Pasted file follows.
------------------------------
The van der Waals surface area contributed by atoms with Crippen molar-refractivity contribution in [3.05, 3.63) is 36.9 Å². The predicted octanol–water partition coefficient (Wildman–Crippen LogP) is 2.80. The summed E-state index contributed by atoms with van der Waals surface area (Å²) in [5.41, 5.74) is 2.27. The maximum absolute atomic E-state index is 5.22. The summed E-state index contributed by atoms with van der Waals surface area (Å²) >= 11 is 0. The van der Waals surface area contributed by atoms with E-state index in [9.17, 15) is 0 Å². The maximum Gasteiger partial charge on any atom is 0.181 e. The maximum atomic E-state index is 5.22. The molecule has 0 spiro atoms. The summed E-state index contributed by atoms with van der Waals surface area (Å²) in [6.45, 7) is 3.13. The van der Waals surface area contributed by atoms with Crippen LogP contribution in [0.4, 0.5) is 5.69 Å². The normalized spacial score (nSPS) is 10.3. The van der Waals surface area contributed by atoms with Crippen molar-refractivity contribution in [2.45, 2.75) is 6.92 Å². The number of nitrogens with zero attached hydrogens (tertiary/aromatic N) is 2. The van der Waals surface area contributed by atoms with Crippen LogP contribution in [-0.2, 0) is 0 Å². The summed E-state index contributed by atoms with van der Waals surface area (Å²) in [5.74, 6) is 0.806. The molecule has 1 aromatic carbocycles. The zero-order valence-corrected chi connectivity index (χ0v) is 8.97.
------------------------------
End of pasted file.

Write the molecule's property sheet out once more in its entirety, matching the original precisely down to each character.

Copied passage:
The van der Waals surface area contributed by atoms with Crippen molar-refractivity contribution in [3.05, 3.63) is 36.9 Å². The predicted octanol–water partition coefficient (Wildman–Crippen LogP) is 2.80. The summed E-state index contributed by atoms with van der Waals surface area (Å²) in [5.41, 5.74) is 2.27. The maximum absolute atomic E-state index is 5.22. The summed E-state index contributed by atoms with van der Waals surface area (Å²) >= 11 is 0. The van der Waals surface area contributed by atoms with E-state index in [9.17, 15) is 0 Å². The maximum Gasteiger partial charge on any atom is 0.181 e. The maximum atomic E-state index is 5.22. The molecule has 0 spiro atoms. The summed E-state index contributed by atoms with van der Waals surface area (Å²) in [6.45, 7) is 3.13. The van der Waals surface area contributed by atoms with Crippen LogP contribution in [0.4, 0.5) is 5.69 Å². The normalized spacial score (nSPS) is 10.3. The van der Waals surface area contributed by atoms with Crippen molar-refractivity contribution in [2.45, 2.75) is 6.92 Å². The number of nitrogens with zero attached hydrogens (tertiary/aromatic N) is 2. The van der Waals surface area contributed by atoms with Crippen LogP contribution in [-0.2, 0) is 0 Å². The summed E-state index contributed by atoms with van der Waals surface area (Å²) in [5.74, 6) is 0.806. The molecule has 1 aromatic carbocycles. The zero-order valence-corrected chi connectivity index (χ0v) is 8.97.